Madison’s downtown business community is not ready to give up on the development opportunities tied to construction of a new central library.
If the city and The Fiore Cos. Inc., Madison, had reached a development deal, the two would have teamed up to build a new library on West Washington Avenue and redevelop the library building on West Mifflin Street.
It’s the redeveloped building and boost to the downtown tax base that business groups such as Downtown Madison Inc. want to preserve.
“We’re still looking for development of the larger block,” Susan Schmitz, DMI president, of the library site on West Mifflin. “I’m not sure the other goals the new building would have achieved — increased parking and the possibility for other development — can be achieved with renovation.”
The city is leaning toward renovation after a breakdown in negotiations with Fiore. The Madison Public Library Board now supports renovation, and a Common Council resolution would clarify money for building a new library can be used for a renovation.
But the Madison Common Council is not sold on renovation. Alderman Bryon Eagon, a member of the Downtown Coordinating Committee, which advises the Common Council on downtown planning, said construction of a new library still should be part of the discussion.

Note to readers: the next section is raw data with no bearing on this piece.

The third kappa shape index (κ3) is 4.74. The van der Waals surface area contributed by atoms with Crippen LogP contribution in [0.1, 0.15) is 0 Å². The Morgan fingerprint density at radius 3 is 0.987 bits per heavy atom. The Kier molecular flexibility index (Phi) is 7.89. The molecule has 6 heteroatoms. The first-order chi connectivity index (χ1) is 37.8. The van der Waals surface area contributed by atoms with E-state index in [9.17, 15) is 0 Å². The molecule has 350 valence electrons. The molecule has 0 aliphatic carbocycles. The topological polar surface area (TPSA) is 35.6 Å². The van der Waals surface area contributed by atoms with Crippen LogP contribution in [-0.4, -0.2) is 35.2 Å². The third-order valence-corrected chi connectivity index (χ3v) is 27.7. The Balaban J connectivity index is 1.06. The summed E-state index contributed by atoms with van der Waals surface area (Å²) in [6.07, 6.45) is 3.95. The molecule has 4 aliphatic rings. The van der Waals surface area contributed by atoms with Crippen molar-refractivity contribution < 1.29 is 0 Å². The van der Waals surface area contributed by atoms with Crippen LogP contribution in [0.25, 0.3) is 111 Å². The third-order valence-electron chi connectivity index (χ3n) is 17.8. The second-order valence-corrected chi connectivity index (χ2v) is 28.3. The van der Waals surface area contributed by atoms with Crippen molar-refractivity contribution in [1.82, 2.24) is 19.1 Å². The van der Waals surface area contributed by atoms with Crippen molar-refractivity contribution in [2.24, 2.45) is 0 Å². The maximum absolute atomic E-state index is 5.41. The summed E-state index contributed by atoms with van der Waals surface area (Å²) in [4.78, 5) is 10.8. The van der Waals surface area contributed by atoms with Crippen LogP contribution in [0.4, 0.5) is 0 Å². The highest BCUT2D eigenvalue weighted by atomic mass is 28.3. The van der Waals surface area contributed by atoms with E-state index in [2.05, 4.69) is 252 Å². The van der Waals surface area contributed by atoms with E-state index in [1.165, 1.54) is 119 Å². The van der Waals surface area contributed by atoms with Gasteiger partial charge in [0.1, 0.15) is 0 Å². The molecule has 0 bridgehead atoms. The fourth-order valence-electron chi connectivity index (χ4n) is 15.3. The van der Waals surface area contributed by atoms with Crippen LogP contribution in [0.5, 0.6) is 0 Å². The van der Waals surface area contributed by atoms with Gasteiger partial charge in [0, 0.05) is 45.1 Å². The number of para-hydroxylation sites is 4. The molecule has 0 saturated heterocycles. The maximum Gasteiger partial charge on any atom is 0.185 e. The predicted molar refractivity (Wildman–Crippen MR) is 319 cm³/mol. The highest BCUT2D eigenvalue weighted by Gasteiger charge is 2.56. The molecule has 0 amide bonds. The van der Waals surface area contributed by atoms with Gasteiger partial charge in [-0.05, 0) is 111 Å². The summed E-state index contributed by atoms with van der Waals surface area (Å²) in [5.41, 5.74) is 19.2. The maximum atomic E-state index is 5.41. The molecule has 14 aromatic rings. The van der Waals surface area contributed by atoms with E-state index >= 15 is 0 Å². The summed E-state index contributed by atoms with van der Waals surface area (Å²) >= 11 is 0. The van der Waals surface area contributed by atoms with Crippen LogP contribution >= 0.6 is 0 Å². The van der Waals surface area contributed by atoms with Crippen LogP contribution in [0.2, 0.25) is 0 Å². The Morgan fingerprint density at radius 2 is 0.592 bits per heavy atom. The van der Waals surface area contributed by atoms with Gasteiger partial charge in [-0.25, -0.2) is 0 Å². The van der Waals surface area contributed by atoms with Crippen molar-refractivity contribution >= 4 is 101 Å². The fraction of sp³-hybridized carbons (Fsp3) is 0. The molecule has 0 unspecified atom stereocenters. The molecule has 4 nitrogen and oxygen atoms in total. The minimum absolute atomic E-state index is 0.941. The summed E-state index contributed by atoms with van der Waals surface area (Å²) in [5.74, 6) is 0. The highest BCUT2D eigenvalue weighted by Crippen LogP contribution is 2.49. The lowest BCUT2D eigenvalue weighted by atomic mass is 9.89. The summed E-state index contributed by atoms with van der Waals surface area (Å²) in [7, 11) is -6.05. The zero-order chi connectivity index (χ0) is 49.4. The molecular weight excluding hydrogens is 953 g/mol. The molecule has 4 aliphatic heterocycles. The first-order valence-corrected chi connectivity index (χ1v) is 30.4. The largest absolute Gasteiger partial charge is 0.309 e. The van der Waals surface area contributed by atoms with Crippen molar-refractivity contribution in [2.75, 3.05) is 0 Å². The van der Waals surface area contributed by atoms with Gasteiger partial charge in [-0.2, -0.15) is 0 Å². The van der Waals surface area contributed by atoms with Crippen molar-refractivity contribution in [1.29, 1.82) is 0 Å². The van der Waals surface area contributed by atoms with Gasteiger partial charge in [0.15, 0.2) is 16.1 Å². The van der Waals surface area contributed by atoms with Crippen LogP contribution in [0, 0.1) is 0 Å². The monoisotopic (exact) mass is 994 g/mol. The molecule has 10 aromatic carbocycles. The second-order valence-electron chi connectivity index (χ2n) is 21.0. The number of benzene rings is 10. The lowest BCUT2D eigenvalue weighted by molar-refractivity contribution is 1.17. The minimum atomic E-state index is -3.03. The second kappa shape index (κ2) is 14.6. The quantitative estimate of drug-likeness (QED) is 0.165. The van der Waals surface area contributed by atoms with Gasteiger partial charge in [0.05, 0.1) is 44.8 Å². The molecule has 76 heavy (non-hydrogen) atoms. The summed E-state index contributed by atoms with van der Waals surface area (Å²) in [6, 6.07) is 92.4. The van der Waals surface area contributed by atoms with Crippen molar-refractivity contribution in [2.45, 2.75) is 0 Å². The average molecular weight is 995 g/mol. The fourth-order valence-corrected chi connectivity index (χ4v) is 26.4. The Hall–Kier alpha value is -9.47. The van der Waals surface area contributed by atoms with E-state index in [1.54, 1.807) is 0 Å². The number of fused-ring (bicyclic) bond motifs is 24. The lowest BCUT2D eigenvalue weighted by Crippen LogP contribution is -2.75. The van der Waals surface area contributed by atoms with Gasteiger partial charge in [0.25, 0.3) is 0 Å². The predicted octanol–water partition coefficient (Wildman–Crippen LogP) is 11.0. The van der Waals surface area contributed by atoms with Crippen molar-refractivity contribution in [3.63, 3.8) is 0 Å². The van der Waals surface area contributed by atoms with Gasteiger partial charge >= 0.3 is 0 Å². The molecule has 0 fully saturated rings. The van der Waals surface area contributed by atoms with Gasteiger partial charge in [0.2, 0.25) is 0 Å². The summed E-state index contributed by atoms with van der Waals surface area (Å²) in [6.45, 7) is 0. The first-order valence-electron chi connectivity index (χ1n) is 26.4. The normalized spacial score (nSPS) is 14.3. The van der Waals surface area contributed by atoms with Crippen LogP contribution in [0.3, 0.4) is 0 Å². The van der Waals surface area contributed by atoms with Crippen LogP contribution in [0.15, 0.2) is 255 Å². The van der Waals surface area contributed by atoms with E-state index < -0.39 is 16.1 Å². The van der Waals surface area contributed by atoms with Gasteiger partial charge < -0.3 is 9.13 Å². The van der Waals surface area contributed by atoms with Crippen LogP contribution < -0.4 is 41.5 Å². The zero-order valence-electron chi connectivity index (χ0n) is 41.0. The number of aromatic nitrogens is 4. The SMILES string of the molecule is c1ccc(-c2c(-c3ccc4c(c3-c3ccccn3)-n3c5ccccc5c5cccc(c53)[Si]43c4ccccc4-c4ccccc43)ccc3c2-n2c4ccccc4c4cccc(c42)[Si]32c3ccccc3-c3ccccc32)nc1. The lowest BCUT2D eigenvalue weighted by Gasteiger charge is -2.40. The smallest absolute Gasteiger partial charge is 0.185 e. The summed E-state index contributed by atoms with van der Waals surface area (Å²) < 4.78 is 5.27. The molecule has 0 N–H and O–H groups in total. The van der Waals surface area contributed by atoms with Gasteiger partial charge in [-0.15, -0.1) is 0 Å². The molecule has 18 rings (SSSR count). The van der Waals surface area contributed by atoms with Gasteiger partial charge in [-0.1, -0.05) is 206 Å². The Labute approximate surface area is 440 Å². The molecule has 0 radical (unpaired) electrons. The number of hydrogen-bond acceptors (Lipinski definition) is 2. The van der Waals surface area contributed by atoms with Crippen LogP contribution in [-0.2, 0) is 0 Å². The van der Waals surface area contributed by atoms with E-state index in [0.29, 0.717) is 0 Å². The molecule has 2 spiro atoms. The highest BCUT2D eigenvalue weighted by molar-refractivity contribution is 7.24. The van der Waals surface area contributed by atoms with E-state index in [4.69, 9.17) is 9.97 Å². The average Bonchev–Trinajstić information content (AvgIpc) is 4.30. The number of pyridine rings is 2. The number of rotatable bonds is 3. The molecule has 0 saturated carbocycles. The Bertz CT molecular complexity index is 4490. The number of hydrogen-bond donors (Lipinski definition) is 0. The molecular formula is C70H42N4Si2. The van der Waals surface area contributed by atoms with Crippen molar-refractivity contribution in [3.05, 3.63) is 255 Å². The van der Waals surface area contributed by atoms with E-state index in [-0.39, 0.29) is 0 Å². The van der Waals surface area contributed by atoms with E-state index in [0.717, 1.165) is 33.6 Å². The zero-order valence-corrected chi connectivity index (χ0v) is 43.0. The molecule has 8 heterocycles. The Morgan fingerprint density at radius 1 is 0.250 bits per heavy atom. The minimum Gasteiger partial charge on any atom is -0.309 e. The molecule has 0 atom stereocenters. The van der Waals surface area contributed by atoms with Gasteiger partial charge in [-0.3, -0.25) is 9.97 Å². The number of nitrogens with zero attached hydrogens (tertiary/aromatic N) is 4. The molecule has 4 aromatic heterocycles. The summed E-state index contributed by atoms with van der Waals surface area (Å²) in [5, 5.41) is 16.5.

“I haven’t committed to full support of a new building or rehab, but I do think there are alders with significant reservations about rehab and I’m leaning that way,” Eagon said. “Maybe it isn’t the right decision.”
Troy Thiel, downtown committee chairman, is trying to tip city sentiment back toward new construction. He said he wants the city to spend four weeks negotiating with Fiore and next week will ask his committee to formalize the request.
If the city and Fiore cannot work out a compromise in four weeks, Thiel said, he would then support renovation.
“It’s inappropriate for the future of Madison to walk away from a deal that people were so supportive of,” he said. “Frankly, to take the community good out of this process, I think, is a little offensive.”
Madison Mayor Dave Cieslewicz said the negotiations with Fiore essentially broke down over $1.5 million.
He said he budgeted $37 million for the project, but Fiore would not do the project for less than $38.5 million.
“We thought we could bridge the gap,” Cieslewicz told the Library Board on Monday, “but in the end, we couldn’t.”
William Kunkler, Fiore’s executive vice president, was unavailable for comment before deadline.
Cieslewicz said according to early estimates, the library renovation would cost about $30 million. A renovation, he said, would consist of stripping the two-story building down to its pillars and floor plates and essentially rebuilding and adding a third floor.
If the city acts now, Cieslewicz said, it can have the project out to bid by January.
But it cannot hurt to wait for four weeks, Schmitz said. She said Downtown Madison Inc. supports Thiel’s proposal.
“This was a plan that was formally approved by the Library Board,” she said of new construction. “And I think (four weeks) gives both parties a chance to have other people at the table.”